So, how do we ensure “equal” or “fair” treatment? I don’t know the answer.

    – GB

  31. I’d bet we’d get better judicial decisions if judgeships were privately contracted rather than public employees. Something tells me that is what really scares the shit out of most judges in this country when they hear of the experiments with “Muslim courts” in Canada. I don’t see a problem with the two sides in a case having to approve the presiding judge, but I’m sure the crappy judges sure don’t want to be treated as poorly as jurors.

    We already have this (private, contracted-for judges) in civil cases, it’s called arbitration. Any parties to a civil case can agree to binding arbitration rather than trial. The difference, of course, is that they are still applying the same law, not “islamic law”.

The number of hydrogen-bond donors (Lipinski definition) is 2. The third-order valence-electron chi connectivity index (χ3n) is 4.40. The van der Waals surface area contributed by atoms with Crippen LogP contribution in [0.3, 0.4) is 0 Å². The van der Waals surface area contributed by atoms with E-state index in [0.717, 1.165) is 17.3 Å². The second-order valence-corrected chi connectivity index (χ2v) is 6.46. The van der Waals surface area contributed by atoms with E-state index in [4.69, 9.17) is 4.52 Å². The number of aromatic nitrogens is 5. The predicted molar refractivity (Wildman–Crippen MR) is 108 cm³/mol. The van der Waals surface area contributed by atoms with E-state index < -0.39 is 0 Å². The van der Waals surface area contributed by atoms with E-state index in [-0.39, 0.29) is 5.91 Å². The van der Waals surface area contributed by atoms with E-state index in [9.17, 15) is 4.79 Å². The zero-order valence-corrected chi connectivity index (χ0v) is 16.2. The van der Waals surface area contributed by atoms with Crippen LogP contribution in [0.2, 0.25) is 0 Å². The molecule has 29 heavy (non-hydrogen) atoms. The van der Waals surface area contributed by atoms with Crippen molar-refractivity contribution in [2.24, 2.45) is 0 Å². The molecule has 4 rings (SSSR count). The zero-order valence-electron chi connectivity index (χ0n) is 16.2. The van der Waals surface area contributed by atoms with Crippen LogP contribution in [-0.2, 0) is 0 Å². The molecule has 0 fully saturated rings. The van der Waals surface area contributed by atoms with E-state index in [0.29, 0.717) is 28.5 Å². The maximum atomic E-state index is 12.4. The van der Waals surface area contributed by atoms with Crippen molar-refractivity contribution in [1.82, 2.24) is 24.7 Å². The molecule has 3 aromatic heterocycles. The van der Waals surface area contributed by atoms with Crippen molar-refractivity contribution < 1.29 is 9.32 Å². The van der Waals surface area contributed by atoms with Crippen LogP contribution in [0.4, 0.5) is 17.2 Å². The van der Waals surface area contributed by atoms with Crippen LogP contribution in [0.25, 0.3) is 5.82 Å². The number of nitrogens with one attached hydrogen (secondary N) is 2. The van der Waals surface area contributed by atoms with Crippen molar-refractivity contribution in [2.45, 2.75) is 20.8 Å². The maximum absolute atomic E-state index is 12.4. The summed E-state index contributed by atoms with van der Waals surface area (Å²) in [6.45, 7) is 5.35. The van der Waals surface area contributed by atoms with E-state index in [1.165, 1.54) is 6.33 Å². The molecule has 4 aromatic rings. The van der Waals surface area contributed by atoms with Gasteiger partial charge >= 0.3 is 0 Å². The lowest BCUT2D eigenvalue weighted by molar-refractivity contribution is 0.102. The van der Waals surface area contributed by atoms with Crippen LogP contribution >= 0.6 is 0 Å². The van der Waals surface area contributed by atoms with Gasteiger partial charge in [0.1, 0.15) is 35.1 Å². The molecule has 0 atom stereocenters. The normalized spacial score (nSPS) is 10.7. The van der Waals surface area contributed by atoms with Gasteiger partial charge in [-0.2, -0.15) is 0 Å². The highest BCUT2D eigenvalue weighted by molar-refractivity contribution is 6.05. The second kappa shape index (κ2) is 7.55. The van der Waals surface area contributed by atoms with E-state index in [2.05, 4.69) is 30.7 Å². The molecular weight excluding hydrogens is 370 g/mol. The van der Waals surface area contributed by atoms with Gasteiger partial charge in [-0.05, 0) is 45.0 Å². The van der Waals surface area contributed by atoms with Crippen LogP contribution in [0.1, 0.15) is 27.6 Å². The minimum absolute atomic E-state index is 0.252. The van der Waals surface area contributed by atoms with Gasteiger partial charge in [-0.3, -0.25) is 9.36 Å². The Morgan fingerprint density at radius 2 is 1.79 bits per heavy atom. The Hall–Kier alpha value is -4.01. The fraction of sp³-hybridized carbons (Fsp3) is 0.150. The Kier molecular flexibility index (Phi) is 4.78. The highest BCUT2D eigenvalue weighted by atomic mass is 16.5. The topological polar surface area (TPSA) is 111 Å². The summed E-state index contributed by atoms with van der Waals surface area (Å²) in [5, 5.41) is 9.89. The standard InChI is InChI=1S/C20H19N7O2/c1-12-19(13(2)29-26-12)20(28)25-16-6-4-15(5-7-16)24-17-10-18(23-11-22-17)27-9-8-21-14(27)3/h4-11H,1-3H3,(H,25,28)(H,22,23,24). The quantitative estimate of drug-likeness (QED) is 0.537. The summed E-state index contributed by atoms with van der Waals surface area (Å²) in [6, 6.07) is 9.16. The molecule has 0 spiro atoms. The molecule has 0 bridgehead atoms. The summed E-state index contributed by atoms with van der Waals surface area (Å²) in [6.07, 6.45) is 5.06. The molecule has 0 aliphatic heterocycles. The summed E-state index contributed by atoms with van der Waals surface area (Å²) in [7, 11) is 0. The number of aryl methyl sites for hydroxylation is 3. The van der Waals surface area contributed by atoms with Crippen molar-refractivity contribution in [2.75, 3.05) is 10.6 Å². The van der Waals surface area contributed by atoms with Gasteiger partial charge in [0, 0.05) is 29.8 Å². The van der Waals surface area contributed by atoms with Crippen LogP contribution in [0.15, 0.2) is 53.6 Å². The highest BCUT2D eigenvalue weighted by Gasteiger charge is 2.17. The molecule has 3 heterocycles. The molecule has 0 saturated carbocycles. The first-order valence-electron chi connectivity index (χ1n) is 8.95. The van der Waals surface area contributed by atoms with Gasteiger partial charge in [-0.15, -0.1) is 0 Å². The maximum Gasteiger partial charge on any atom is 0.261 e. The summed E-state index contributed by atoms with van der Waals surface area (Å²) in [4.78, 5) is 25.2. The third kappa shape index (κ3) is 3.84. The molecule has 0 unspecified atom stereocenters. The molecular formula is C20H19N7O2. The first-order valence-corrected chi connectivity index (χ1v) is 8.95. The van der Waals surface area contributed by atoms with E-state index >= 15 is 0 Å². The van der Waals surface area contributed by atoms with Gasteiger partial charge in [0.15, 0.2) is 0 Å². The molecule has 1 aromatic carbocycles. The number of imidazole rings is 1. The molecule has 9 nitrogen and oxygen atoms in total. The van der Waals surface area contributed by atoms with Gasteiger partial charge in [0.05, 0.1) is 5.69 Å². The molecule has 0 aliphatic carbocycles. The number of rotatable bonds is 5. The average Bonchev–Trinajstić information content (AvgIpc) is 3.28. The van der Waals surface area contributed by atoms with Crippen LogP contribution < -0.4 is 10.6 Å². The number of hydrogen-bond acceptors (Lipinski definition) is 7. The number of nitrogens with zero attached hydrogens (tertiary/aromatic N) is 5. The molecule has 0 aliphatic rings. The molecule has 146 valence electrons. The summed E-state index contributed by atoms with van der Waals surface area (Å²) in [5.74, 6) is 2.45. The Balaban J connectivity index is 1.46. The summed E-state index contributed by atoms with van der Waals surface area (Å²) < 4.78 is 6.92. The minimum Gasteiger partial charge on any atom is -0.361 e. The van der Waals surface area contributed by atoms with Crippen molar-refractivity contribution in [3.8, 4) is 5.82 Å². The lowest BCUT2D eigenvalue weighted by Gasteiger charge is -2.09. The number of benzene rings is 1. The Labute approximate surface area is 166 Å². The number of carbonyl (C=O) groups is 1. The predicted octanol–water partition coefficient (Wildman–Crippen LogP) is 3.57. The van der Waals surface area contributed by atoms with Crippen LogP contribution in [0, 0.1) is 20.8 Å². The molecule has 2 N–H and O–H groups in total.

And, you can get as many bad decisions from arbitrators as you get from judges.

  32. Perhaps I missed it, so I am still waiting with great anticipation for the post about how we don’t need lawyers because Ohio is not a State and there is fringe on most of the flags in courtrooms. I am pretty fuzzy on that one and need a refresher.

  33. Once again I am trolling as the sock puppets Libby Tarian and Arnie Rand, and you suckers have fallen for it. loosers.

  34. So, how do we ensure “equal” or “fair” treatment? I don’t know the answer.

    The answer is to make the money equal on both sides of the case, the defendant’s side and the state side. Since the government always funds the legal team for at least one side, and often funds the legal team for both sides, this is do-able.